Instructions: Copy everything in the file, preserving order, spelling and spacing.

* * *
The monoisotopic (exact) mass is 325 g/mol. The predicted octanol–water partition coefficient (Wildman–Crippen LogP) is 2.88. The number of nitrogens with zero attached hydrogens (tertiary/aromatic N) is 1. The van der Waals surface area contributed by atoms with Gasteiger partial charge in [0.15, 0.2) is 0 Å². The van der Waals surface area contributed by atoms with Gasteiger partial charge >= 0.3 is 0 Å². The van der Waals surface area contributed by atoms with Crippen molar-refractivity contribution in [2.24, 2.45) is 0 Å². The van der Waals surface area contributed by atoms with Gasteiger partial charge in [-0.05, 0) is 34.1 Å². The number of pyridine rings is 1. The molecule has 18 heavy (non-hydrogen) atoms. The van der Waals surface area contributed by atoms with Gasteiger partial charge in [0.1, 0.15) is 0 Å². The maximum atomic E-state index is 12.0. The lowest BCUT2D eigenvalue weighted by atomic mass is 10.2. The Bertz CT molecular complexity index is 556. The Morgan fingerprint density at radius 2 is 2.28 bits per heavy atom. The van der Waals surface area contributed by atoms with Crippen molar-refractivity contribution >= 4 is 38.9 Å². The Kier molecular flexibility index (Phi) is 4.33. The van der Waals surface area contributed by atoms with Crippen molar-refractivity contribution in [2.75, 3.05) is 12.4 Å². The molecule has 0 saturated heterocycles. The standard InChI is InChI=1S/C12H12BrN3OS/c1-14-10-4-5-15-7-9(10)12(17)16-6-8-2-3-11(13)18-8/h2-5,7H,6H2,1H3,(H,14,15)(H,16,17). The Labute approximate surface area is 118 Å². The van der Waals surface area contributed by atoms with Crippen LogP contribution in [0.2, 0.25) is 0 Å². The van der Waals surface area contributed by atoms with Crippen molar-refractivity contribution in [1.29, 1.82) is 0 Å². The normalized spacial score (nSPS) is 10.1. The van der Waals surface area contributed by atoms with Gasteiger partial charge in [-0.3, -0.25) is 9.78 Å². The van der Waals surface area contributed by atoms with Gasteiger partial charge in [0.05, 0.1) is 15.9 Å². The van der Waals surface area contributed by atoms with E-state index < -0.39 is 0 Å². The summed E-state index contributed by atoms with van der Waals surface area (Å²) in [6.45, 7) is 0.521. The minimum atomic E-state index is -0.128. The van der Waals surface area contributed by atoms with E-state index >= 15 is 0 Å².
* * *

The monoisotopic (exact) mass is 325 g/mol. The predicted octanol–water partition coefficient (Wildman–Crippen LogP) is 2.88. The number of nitrogens with zero attached hydrogens (tertiary/aromatic N) is 1. The van der Waals surface area contributed by atoms with Gasteiger partial charge in [0.15, 0.2) is 0 Å². The van der Waals surface area contributed by atoms with Gasteiger partial charge >= 0.3 is 0 Å². The van der Waals surface area contributed by atoms with Crippen molar-refractivity contribution in [2.24, 2.45) is 0 Å². The van der Waals surface area contributed by atoms with Gasteiger partial charge in [-0.05, 0) is 34.1 Å². The number of pyridine rings is 1. The molecule has 18 heavy (non-hydrogen) atoms. The van der Waals surface area contributed by atoms with Gasteiger partial charge in [0.1, 0.15) is 0 Å². The maximum atomic E-state index is 12.0. The lowest BCUT2D eigenvalue weighted by atomic mass is 10.2. The Bertz CT molecular complexity index is 556. The Morgan fingerprint density at radius 2 is 2.28 bits per heavy atom. The van der Waals surface area contributed by atoms with Crippen molar-refractivity contribution >= 4 is 38.9 Å². The Kier molecular flexibility index (Phi) is 4.33. The van der Waals surface area contributed by atoms with Crippen molar-refractivity contribution in [2.75, 3.05) is 12.4 Å². The molecule has 0 saturated heterocycles. The standard InChI is InChI=1S/C12H12BrN3OS/c1-14-10-4-5-15-7-9(10)12(17)16-6-8-2-3-11(13)18-8/h2-5,7H,6H2,1H3,(H,14,15)(H,16,17). The Labute approximate surface area is 118 Å². The van der Waals surface area contributed by atoms with Crippen LogP contribution in [0.2, 0.25) is 0 Å². The van der Waals surface area contributed by atoms with Crippen molar-refractivity contribution in [1.29, 1.82) is 0 Å². The normalized spacial score (nSPS) is 10.1. The van der Waals surface area contributed by atoms with Gasteiger partial charge in [-0.3, -0.25) is 9.78 Å². The van der Waals surface area contributed by atoms with Gasteiger partial charge in [0.05, 0.1) is 15.9 Å². The van der Waals surface area contributed by atoms with E-state index < -0.39 is 0 Å². The summed E-state index contributed by atoms with van der Waals surface area (Å²) in [6.45, 7) is 0.521. The minimum atomic E-state index is -0.128. The van der Waals surface area contributed by atoms with E-state index >= 15 is 0 Å².